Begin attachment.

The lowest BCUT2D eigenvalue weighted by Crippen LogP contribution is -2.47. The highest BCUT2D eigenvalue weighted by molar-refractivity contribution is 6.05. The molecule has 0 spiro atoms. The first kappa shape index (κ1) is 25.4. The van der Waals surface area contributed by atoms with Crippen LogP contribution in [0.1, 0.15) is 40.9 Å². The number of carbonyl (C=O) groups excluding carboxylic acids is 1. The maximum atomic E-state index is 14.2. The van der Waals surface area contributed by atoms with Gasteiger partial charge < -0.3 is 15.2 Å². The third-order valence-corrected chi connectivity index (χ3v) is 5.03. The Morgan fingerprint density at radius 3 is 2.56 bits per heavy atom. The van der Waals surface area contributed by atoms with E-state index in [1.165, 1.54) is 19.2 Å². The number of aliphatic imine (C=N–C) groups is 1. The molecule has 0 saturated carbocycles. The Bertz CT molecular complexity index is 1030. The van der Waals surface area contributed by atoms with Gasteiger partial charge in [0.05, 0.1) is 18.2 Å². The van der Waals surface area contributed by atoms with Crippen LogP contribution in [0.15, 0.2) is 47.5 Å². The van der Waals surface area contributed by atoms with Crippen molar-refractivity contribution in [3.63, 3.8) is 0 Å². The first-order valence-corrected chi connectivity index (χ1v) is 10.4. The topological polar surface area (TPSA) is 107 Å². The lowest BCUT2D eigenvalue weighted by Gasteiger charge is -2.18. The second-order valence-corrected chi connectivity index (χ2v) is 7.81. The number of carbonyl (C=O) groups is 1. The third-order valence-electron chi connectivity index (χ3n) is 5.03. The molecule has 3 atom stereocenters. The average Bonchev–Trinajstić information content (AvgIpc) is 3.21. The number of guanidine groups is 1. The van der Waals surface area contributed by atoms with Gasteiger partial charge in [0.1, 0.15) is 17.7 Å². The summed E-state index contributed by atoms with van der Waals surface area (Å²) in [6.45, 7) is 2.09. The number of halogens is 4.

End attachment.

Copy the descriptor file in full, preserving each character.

The lowest BCUT2D eigenvalue weighted by Crippen LogP contribution is -2.47. The highest BCUT2D eigenvalue weighted by molar-refractivity contribution is 6.05. The molecule has 0 spiro atoms. The first kappa shape index (κ1) is 25.4. The van der Waals surface area contributed by atoms with Crippen LogP contribution in [0.1, 0.15) is 40.9 Å². The number of carbonyl (C=O) groups excluding carboxylic acids is 1. The maximum atomic E-state index is 14.2. The van der Waals surface area contributed by atoms with Gasteiger partial charge < -0.3 is 15.2 Å². The third-order valence-corrected chi connectivity index (χ3v) is 5.03. The Morgan fingerprint density at radius 3 is 2.56 bits per heavy atom. The van der Waals surface area contributed by atoms with E-state index in [1.165, 1.54) is 19.2 Å². The number of aliphatic imine (C=N–C) groups is 1. The molecule has 0 saturated carbocycles. The Bertz CT molecular complexity index is 1030. The van der Waals surface area contributed by atoms with Gasteiger partial charge in [0.05, 0.1) is 18.2 Å². The van der Waals surface area contributed by atoms with Crippen LogP contribution in [0.15, 0.2) is 47.5 Å². The van der Waals surface area contributed by atoms with Crippen molar-refractivity contribution in [3.63, 3.8) is 0 Å². The first-order valence-corrected chi connectivity index (χ1v) is 10.4. The topological polar surface area (TPSA) is 107 Å². The lowest BCUT2D eigenvalue weighted by Gasteiger charge is -2.18. The second-order valence-corrected chi connectivity index (χ2v) is 7.81. The number of carbonyl (C=O) groups is 1. The third-order valence-electron chi connectivity index (χ3n) is 5.03. The molecule has 3 atom stereocenters. The average Bonchev–Trinajstić information content (AvgIpc) is 3.21. The number of guanidine groups is 1. The van der Waals surface area contributed by atoms with Gasteiger partial charge in [0.1, 0.15) is 17.7 Å². The summed E-state index contributed by atoms with van der Waals surface area (Å²) in [6.45, 7) is 2.09. The number of halogens is 4.